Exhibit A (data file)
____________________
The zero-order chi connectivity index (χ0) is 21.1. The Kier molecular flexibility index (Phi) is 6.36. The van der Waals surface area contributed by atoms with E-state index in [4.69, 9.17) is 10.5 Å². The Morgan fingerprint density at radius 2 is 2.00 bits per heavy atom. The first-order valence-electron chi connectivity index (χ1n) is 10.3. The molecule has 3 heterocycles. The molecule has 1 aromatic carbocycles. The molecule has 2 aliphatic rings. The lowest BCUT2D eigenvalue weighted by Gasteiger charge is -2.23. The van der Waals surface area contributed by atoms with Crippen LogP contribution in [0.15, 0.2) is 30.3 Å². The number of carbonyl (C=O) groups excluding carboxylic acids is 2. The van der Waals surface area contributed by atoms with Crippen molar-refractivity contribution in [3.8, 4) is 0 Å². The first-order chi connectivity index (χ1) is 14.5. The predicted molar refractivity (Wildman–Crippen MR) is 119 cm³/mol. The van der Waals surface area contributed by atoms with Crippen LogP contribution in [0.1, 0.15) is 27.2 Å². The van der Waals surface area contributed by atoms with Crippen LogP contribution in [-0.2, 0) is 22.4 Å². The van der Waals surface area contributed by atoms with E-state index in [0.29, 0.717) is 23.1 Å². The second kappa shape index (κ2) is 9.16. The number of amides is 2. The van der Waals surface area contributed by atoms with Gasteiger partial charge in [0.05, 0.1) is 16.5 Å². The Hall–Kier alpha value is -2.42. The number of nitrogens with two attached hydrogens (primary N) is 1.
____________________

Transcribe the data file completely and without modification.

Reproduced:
The zero-order chi connectivity index (χ0) is 21.1. The Kier molecular flexibility index (Phi) is 6.36. The van der Waals surface area contributed by atoms with E-state index in [4.69, 9.17) is 10.5 Å². The Morgan fingerprint density at radius 2 is 2.00 bits per heavy atom. The first-order valence-electron chi connectivity index (χ1n) is 10.3. The molecule has 3 heterocycles. The molecule has 1 aromatic carbocycles. The molecule has 2 aliphatic rings. The lowest BCUT2D eigenvalue weighted by Gasteiger charge is -2.23. The van der Waals surface area contributed by atoms with Crippen LogP contribution in [0.15, 0.2) is 30.3 Å². The number of carbonyl (C=O) groups excluding carboxylic acids is 2. The van der Waals surface area contributed by atoms with Crippen molar-refractivity contribution in [3.8, 4) is 0 Å². The first-order chi connectivity index (χ1) is 14.5. The predicted molar refractivity (Wildman–Crippen MR) is 119 cm³/mol. The van der Waals surface area contributed by atoms with Crippen LogP contribution in [0.1, 0.15) is 27.2 Å². The van der Waals surface area contributed by atoms with Crippen LogP contribution in [-0.2, 0) is 22.4 Å². The van der Waals surface area contributed by atoms with E-state index in [0.29, 0.717) is 23.1 Å². The second kappa shape index (κ2) is 9.16. The number of amides is 2. The van der Waals surface area contributed by atoms with Gasteiger partial charge in [0.05, 0.1) is 16.5 Å². The Hall–Kier alpha value is -2.42. The number of nitrogens with two attached hydrogens (primary N) is 1.